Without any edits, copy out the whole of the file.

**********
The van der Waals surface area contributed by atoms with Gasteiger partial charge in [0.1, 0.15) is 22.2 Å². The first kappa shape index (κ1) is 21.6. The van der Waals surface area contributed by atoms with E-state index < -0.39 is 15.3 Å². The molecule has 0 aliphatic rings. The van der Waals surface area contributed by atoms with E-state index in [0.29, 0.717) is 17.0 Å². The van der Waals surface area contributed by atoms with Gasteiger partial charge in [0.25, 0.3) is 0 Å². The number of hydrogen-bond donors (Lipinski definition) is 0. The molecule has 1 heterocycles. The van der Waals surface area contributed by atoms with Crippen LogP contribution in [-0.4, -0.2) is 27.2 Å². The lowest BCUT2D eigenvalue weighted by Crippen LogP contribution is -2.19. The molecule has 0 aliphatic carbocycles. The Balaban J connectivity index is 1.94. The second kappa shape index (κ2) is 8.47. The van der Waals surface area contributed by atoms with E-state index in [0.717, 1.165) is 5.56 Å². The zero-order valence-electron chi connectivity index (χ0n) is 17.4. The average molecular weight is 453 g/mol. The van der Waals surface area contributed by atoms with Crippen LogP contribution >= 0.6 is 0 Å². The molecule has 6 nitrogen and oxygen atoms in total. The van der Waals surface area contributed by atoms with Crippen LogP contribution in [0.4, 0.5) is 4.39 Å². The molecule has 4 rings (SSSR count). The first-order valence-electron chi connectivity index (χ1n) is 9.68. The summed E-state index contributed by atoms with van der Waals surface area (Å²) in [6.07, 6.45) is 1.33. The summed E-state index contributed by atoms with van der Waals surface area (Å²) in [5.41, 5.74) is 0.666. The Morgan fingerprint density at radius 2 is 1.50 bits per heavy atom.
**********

The van der Waals surface area contributed by atoms with Gasteiger partial charge in [0.1, 0.15) is 22.2 Å². The first kappa shape index (κ1) is 21.6. The van der Waals surface area contributed by atoms with E-state index < -0.39 is 15.3 Å². The molecule has 0 aliphatic rings. The van der Waals surface area contributed by atoms with E-state index in [0.29, 0.717) is 17.0 Å². The van der Waals surface area contributed by atoms with Gasteiger partial charge in [0.25, 0.3) is 0 Å². The number of hydrogen-bond donors (Lipinski definition) is 0. The molecule has 1 heterocycles. The van der Waals surface area contributed by atoms with Crippen LogP contribution in [-0.4, -0.2) is 27.2 Å². The lowest BCUT2D eigenvalue weighted by Crippen LogP contribution is -2.19. The molecule has 0 aliphatic carbocycles. The Balaban J connectivity index is 1.94. The second kappa shape index (κ2) is 8.47. The van der Waals surface area contributed by atoms with E-state index in [0.717, 1.165) is 5.56 Å². The zero-order valence-electron chi connectivity index (χ0n) is 17.4. The average molecular weight is 453 g/mol. The van der Waals surface area contributed by atoms with Crippen LogP contribution >= 0.6 is 0 Å². The molecule has 6 nitrogen and oxygen atoms in total. The van der Waals surface area contributed by atoms with Crippen LogP contribution in [0.4, 0.5) is 4.39 Å². The molecule has 4 rings (SSSR count). The first-order valence-electron chi connectivity index (χ1n) is 9.68. The summed E-state index contributed by atoms with van der Waals surface area (Å²) in [6.07, 6.45) is 1.33. The summed E-state index contributed by atoms with van der Waals surface area (Å²) in [5.41, 5.74) is 0.666. The Morgan fingerprint density at radius 2 is 1.50 bits per heavy atom.